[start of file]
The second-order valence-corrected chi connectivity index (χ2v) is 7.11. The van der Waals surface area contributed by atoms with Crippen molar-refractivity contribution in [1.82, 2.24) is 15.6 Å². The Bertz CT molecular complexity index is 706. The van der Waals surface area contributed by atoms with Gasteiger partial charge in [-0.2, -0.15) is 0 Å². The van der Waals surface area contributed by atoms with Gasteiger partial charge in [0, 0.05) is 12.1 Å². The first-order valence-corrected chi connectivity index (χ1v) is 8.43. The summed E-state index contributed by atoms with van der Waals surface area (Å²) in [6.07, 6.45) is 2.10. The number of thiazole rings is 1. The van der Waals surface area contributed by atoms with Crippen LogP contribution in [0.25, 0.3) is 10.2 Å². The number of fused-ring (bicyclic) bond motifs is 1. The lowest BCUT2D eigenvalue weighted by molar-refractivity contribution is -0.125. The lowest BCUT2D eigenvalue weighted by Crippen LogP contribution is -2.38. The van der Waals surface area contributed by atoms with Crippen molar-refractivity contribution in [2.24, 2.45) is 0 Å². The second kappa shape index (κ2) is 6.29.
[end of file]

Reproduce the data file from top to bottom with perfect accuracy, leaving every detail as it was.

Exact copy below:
The second-order valence-corrected chi connectivity index (χ2v) is 7.11. The van der Waals surface area contributed by atoms with Crippen molar-refractivity contribution in [1.82, 2.24) is 15.6 Å². The Bertz CT molecular complexity index is 706. The van der Waals surface area contributed by atoms with Gasteiger partial charge in [-0.2, -0.15) is 0 Å². The van der Waals surface area contributed by atoms with Gasteiger partial charge in [0, 0.05) is 12.1 Å². The first-order valence-corrected chi connectivity index (χ1v) is 8.43. The summed E-state index contributed by atoms with van der Waals surface area (Å²) in [6.07, 6.45) is 2.10. The number of thiazole rings is 1. The van der Waals surface area contributed by atoms with Crippen LogP contribution in [0.25, 0.3) is 10.2 Å². The number of fused-ring (bicyclic) bond motifs is 1. The lowest BCUT2D eigenvalue weighted by molar-refractivity contribution is -0.125. The lowest BCUT2D eigenvalue weighted by Crippen LogP contribution is -2.38. The van der Waals surface area contributed by atoms with Crippen molar-refractivity contribution in [2.24, 2.45) is 0 Å². The second kappa shape index (κ2) is 6.29.